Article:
Olevia Boykin, an attorney with the group, said the organization became involved in Valdez-Jimenez’s case to help provide broader details and legal arguments, such as an amicus brief on the history of bail authored by several prominent legal professors.
“Public defenders are working day in and day out in the criminal legal system and they have the best grasp of what’s happening there,” she said. “What we bring is expertise on a particular issue that we litigate across the country. We’ve brought tons of bail cases, we’ve done it a number of different ways and we’re able to provide that 40,000 foot view of what’s going on and be able to help them work through strategy.”
But the Clark County district attorney’s office, which did not return an email seeking comment on the case, has been actively opposing the litigation in court and defending the use of bail in the county over the last year.
In the case of Valdez-Jimenez, prosecutors said the bail amount assessed was fair given his criminal history and at least two incidents of failing to appear in court. They described him as having a “a longer criminal history than people working decades in law enforcement have ever seen,” with at least 23 felony convictions and having used nearly two dozen aliases, four different Social Security numbers and 22 different birth dates.
As for the structure of the bail system used by the county, the district attorney’s office wrote in court filings that past District Court decisions had upheld similar cash bail systems used by other states and jurisdictions as constitutional, and that defendants assigned a cash bail for release before a trial have always had the option of requesting a hearing for a bail reduction or release at or after their initial arraignment.
“Ultimately, an individualized hearing prior to setting bail is not required because Nevada’s statutes provide defendants with an opportunity to be heard on custody status at their first court appearance,” attorneys for the office wrote in a filing to the state Supreme Court.
Their arguments have also turned personal: suggesting in a motion to dismiss the case filed after Valdez-Jimenez reached a guilty plea that his attorneys in the public defender’s office — who filed similar requests on behalf of several other indigent defendants — were politically motivated.
“The state disputes that the bail issue presented is of widespread importance,” attorneys for the office wrote in the filing. “Rather, it is a pet issue of just two particular attorneys with a political agenda for bail reform who happen to represent all three petitioners in this case. There is no indication that other parties or judges are in need of ‘guidance’ from this Court as to bail matters in general.”
Robert Langford, a longtime Las Vegas criminal defense attorney who mounted an unsuccessful primary campaign against Wolfson in 2018, called the assertion that bail reform was not important topic “bullshit” and “asinine,” and that bail issues including determining a defendant’s ability to pay was an important issue that affected courts throughout the state.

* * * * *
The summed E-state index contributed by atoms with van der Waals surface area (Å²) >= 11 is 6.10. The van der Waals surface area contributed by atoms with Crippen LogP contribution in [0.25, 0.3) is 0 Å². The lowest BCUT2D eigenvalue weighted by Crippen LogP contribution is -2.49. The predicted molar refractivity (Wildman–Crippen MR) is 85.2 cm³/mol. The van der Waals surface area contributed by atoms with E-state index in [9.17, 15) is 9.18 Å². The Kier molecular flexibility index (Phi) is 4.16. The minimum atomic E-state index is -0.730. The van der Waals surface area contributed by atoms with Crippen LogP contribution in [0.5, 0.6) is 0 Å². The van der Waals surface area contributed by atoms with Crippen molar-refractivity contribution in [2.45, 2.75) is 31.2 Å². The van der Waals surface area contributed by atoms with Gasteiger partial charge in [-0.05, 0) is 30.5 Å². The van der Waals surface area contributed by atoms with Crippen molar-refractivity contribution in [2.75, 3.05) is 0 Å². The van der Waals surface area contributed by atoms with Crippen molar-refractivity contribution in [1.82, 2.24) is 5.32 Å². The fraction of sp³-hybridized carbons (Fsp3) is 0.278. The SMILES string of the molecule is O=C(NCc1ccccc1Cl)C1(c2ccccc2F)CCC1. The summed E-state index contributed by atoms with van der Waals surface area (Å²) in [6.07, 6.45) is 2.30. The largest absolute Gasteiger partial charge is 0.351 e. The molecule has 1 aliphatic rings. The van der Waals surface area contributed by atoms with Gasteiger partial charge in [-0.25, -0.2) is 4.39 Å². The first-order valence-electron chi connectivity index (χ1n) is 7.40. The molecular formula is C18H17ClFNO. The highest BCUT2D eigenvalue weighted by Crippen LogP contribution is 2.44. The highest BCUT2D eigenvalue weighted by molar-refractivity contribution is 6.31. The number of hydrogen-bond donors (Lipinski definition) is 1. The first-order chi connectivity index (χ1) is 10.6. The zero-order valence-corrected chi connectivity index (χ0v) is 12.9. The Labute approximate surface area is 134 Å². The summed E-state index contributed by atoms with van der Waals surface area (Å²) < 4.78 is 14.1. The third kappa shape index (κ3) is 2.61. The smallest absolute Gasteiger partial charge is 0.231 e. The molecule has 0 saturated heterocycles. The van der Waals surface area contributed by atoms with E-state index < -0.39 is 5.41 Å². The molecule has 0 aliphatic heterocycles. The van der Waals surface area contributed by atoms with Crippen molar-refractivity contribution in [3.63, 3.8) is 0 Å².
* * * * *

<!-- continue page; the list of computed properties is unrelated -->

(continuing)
Langford said he expected the court to “take the bull by the horns” and potentially move to require more procedural steps before lower court judges could require cash bail as a condition of release, partially because of former Chief Justice James Hardesty’s work pushing for judges to use a risk assessment tool as part of determining pretrial release.
“I think that the Nevada Supreme Court right now really wants to effect some kind of reform in the manner of which people are held in custody,” he said. “I know that there are some right-thinking people on the court right now who realize that the current system is unacceptable.”
The lawsuit itself actually predates efforts by some criminal justice advocates to reform the use of cash bail in the 2019 Legislature, but which fell short amid opposition to a last-minute bill (AB125) opposed by bail bonds agents, district attorneys, local governments and even some bail reform advocates. Legislators ultimately only passed a resolution creating an interim study on pretrial release and the use of bail to be completed before the 2021 Legislature.
In a procedural order filed on July 24, the state Supreme Court dismissed the issue of excessive bail (as it was specific to the individual cases) but agreed to hear oral arguments as to “whether the initial bail settings were unconstitutional because they were made in the absence of the petitioners without any adversarial hearing, and whether the individualized bail hearings violated the petitioners’ rights to due process and equal protection.”
Though the case is proceeding in state court, similar litigation on behalf of Valdez-Jimenez isn’t moving forward in federal court, where the case was dismissed in late June after he pleaded guilty and waived his right to a trial. Federal courts lose jurisdiction in pre-trial detention issues if a defendant pleads guilty; prosecutors with the district attorney’s office filed the motion to dismiss the case on the same day a plea deal was reached, which was granted by the judge the next day.
As for Valdez-Jimenez, the eventual outcome of the case won’t affect him because he agreed to take a plea deal, negotiated down to one burglary charge from the original ten charges and an agreement for prosecutors not to seek “habitual criminal” status, which would likely extend his jail time.
But in his sentencing hearing on Tuesday, the 58-year-old appeared regretful; telling Judge David Jones through an interpreter that he had struggled with addiction for the last two decades and wanted a chance to turn his life around.
“It’s the first time I get to speak to a judge face to face,” he said, after more than 450 days in custody.
Trey Arline contributed to this story.
Disclosure: The Nevada Independent is represented pro bono by Langford’s law firm in a lawsuit seeking access to records related to the state’s 2017 diabetes drug pricing transparency law.